As he recently explained on Mark Levin's radio show:  

None of these expenditures helped Mr. Trump's campaign.  There's all kind of reasons why he may want to make these expenditures even if the allegations made by Stormy Daniels are untrue.  Just for family harmony or commercial viability over the long term.

Historically, the FEC has said these things are not campaign contributions.

When the FEC wrote the regulation that says what constitutes campaign expenditures and what constitutes personal use, it rejected specifically the idea that a campaign expenditure was anything related to a campaign, and instead says it has to be something that exists only because of the campaign and solely for that reason.

So why did the prosecutor include in the guilty plea that Michael Cohen violated campaign finance laws when clearly the monies came from Donald Trump's personal funds and, per Mr. Smith above, had no direct bearing on the campaign?

Mr. Cohen recently retained Lanny Davis, best known for being the energetic legal enforcer of Clinton, Inc. and many others in the Democratic Party over the years.  He has also been vociferous in his condemnation of Donald Trump since Hillary stunningly lost in November of 2016.  In short order, Michael Cohen turned on his former benefactor in an effort to get the best deal he could with the charges he was facing – which could have landed him in jail for 30 years or more.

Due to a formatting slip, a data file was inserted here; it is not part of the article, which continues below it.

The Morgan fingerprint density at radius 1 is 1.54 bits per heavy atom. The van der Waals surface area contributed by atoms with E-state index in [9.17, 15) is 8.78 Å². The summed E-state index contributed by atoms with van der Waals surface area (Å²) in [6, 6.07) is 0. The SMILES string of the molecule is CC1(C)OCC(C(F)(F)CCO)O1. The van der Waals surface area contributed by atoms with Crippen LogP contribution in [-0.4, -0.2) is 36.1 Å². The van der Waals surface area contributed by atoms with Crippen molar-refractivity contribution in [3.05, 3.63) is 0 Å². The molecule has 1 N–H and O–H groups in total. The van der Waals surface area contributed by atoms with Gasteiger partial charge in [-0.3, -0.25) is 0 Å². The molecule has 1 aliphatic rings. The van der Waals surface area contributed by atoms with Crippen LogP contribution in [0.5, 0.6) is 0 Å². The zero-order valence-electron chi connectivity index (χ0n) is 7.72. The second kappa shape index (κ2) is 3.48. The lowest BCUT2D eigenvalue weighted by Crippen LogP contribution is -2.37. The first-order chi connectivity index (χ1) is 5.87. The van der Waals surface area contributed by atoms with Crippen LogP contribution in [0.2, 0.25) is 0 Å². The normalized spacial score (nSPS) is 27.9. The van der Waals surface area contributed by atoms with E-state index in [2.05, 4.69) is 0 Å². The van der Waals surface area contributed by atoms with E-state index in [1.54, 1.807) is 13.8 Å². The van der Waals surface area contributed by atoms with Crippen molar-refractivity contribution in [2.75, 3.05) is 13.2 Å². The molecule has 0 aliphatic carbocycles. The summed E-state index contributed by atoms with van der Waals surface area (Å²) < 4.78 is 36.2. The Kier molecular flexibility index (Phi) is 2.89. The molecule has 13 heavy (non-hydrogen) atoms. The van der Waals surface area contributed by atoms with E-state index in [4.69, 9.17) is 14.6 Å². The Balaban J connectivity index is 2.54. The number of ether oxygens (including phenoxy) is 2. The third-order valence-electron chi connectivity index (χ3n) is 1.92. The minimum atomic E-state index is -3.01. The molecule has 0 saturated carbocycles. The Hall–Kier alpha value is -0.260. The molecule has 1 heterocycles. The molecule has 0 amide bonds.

It was apparent to me that Lanny Davis's primary charge was to rescue Cohen from the prison term his innumerable foibles and illegalities would generate.  But there was also a political and personal side benefit to Davis's retainer: embarrass and indirectly charge Trump with a crime.  This would provide a fig leaf of legal grounds for impeachment should the Democrats take over the House of Representatives or, if that did not eventuate, to drive Trump's approval down to the point that he would became essentially impotent and thus unviable in 2020.